Taking into account the above factors and as there will be a large scale demand for special steels, your Company have embarked upon an expansion programme for addition of 1.4 Million tonnes per annum of steel production. The details are given as under:

8.1. Expansion programme :

To further tap the growth potential in the steel industry and diversify its product portfolio, SIL envisages setting up a 1.4 MTPA integrated crude steel making facility ("Project"), at Raichur. The key facilities to be set up as part of the Project are Beneficiation Plant, Pellet Plant, Coke Oven Plant, Hot Rolling Mill, Cold Rolling Mill (including Galvanizing line, Colour Coating line and CRNGO line) and Captive Power Plant. The Techno Economic Feasibility Report (TEFR) has been prepared by Messrs Ferro Green Technologies P Ltd. and independently vetted by Messrs Mot Macdonald. The Project cost estimated at Rs. 7,937 Crore is proposed to be financed by way of Rs. 5,291 Crore of rupee term loan and Rs. 2,646 Crore of equity.

The total land requirements for the Project is estimated around 350 acres. The Company has 70 acres of vacant land at its existing site adjacent to the proposed plant site. The Company would utilize the surplus land for the Project. The balance 280 acres are being acquired through Karnataka Industrial Area Development Board.

SIL is currently into manufacturing of long products out of its facility at Raichur & Gummidipoondi. In its endeavor to bring economies of scale and product diversification, the Company envisages setting up a 1.4 MTPA crude steel making facility at Raichur adjacent to the existing plant to take its crude steel making capacity from 0.2 MTPA to 1.6 MTPA and saleable steel capacity from 0.4 MTPA to 1.5 MTPA. Upon implementation of the Project, SIL would have the following facilities:

(MTPA)

Facility Existing Expansion Total

A. Raw Material Preparation Unit

Beneficiation Plant - 3.09 3.09

Sinter Plant - 1.92 1.92

Pellet Plant - 1.20 1.20

Coke Oven - 0.77 0.77

B. Iron making Unit

DRI Plant 0.16 0.08 0.24

Blast Furnace - 1.51 1.51

C. Liquid Steel & Semis making Unit

Basic Oxygen Furnace - 1.19 1.19

Electric Arc Furnace 0.25 0.22 0.47

Slab Caster - 0.80 0.80

Bloom Caster - 0.35 0.35

Billet Caster 0.24 0.21 0.45

D. Rolling Unit

Hot Rolling Mill - 0.78 0.78

Bar Mill 0.40* - 0.40

Cold Rolling Complex - 0.48 0.48

E. Other Facilities

Captive Power Plant# - 60.00 60.00

Calcination Plant - 0.35 0.35

Oxygen Plant## - 163.00 163.00

# Measured in MW ## Measured in Million NM3 per Annum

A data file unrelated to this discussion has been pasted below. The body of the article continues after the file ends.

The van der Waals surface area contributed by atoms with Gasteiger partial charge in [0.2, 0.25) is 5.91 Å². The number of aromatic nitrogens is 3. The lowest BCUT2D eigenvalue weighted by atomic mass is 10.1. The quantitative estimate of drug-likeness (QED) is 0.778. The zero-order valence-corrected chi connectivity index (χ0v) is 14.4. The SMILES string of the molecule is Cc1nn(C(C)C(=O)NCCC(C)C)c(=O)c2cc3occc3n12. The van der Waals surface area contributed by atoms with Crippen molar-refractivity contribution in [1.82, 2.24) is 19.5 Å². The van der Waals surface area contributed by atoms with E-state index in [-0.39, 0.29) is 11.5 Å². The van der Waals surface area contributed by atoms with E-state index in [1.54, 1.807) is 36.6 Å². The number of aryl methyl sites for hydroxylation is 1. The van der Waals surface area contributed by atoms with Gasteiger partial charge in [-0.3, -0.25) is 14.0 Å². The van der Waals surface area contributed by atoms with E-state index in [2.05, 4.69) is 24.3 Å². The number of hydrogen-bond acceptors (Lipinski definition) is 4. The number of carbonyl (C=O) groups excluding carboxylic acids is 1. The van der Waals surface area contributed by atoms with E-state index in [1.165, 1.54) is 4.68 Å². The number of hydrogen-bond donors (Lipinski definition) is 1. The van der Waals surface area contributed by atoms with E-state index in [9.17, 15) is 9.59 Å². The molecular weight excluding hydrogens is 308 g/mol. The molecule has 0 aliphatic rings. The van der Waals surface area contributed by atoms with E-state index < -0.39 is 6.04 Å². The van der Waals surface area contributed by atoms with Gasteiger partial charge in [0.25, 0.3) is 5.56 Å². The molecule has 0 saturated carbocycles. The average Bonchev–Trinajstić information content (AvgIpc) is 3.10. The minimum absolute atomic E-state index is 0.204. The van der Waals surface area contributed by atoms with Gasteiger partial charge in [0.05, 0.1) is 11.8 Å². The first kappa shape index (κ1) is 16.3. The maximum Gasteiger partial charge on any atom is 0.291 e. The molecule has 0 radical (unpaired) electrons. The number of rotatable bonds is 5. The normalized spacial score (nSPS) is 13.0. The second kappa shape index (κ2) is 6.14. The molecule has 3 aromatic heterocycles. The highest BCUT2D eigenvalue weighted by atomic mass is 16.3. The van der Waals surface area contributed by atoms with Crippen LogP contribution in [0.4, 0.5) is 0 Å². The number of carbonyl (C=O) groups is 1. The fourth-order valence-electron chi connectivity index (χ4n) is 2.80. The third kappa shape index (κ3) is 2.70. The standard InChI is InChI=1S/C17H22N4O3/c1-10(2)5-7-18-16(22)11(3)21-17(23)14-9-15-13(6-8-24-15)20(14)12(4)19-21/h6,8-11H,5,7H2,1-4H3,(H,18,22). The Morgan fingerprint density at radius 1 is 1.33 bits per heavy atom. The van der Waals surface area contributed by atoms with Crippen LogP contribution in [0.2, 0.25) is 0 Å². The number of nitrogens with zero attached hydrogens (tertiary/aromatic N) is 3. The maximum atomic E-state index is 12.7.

* 0.3 MTPA (under implementation) @ Raichur & 0.1 MTPA @ Gummidipoondi

8.1.1. Key strengths:

The key competitive strengths of the Project are as follows:

8.1.1.1. Strategic Location:

The Project site is located within a radius of 200 Km from the iron ore mines of the Bellary-Hospet region. The proximity to the iron ore mines would reduce the transportation cost of iron ore fines for the Company.

8.1.1.2. Raw Material Linkage:

Beside the presence of nearby iron ore mines, the Company has also entered into long-term arrangements for supply of coking and non-coking coal, the other key raw material. The Company has entered into a 20 year contract for supply of

coking coal with Sycamore Reserves LLC through its subsidiary Surana Mines & Minerals Limited. The Company would also source non-coking coal from the JV firm of SMML. Through these arrangements, the Project would be reasonably protected from the price volatility and risk of raw material shortage.

8.1.1.3. Captive Power:

The Project envisages setting up of a captive power plant of 60 MW, which would partly meet the requirement of power for the Project. The remaining power requirement of Project has been tied up through a Power Purchase Agreement (PPA) entered with SURANA POWER LIMITED. As you are aware, SPL has an existing capacity to generate 35 MW and is

currently setting up a 420 MW power plant adjacent to the Project site, thereby ensuring a dependable power linkage .

8.1.1.4. Logistics:

SIL is in discussions with reputed logistics service provider(s), viz., VNR Logistics Pvt. Ltd (VNR) and Grant India Logistics Pvt. Ltd (GIL) for inbound transportation of key raw materials (iron ore, coking coal and non-coking coal) for the Project. The Company proposes to enter into a firm contract for the logistics arrangements before commencement of operations.